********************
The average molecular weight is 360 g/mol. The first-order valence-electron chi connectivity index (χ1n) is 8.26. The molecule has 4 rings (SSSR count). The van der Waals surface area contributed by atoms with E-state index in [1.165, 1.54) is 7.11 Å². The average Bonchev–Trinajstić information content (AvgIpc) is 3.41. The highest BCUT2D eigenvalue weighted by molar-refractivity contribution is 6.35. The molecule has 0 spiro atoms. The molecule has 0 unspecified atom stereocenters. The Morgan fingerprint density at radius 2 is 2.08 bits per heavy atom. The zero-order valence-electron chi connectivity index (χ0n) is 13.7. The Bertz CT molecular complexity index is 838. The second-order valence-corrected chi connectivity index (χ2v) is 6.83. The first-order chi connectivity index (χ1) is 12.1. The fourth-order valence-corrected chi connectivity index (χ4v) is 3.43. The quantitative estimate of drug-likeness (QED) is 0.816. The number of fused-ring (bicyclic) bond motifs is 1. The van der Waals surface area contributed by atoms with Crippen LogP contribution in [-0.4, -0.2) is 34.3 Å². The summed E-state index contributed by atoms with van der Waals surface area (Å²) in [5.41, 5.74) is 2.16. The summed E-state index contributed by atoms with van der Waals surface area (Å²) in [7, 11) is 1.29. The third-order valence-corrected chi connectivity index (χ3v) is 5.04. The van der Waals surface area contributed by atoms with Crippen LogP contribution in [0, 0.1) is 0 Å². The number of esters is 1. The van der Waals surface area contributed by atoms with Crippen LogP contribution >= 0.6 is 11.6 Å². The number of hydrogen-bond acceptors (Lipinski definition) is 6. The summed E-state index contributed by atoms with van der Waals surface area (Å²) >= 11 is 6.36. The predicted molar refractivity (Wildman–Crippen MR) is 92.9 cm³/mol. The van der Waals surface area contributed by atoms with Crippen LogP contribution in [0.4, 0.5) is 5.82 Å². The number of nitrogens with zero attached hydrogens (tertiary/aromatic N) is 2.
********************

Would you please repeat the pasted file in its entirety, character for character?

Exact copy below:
The average molecular weight is 360 g/mol. The first-order valence-electron chi connectivity index (χ1n) is 8.26. The molecule has 4 rings (SSSR count). The van der Waals surface area contributed by atoms with E-state index in [1.165, 1.54) is 7.11 Å². The average Bonchev–Trinajstić information content (AvgIpc) is 3.41. The highest BCUT2D eigenvalue weighted by molar-refractivity contribution is 6.35. The molecule has 0 spiro atoms. The molecule has 0 unspecified atom stereocenters. The Morgan fingerprint density at radius 2 is 2.08 bits per heavy atom. The zero-order valence-electron chi connectivity index (χ0n) is 13.7. The Bertz CT molecular complexity index is 838. The second-order valence-corrected chi connectivity index (χ2v) is 6.83. The first-order chi connectivity index (χ1) is 12.1. The fourth-order valence-corrected chi connectivity index (χ4v) is 3.43. The quantitative estimate of drug-likeness (QED) is 0.816. The number of fused-ring (bicyclic) bond motifs is 1. The van der Waals surface area contributed by atoms with Crippen LogP contribution in [-0.4, -0.2) is 34.3 Å². The summed E-state index contributed by atoms with van der Waals surface area (Å²) in [5.41, 5.74) is 2.16. The summed E-state index contributed by atoms with van der Waals surface area (Å²) in [7, 11) is 1.29. The third-order valence-corrected chi connectivity index (χ3v) is 5.04. The van der Waals surface area contributed by atoms with Crippen LogP contribution in [0, 0.1) is 0 Å². The number of esters is 1. The van der Waals surface area contributed by atoms with Crippen LogP contribution >= 0.6 is 11.6 Å². The number of hydrogen-bond acceptors (Lipinski definition) is 6. The summed E-state index contributed by atoms with van der Waals surface area (Å²) >= 11 is 6.36. The predicted molar refractivity (Wildman–Crippen MR) is 92.9 cm³/mol. The van der Waals surface area contributed by atoms with Crippen LogP contribution in [0.4, 0.5) is 5.82 Å². The number of nitrogens with zero attached hydrogens (tertiary/aromatic N) is 2.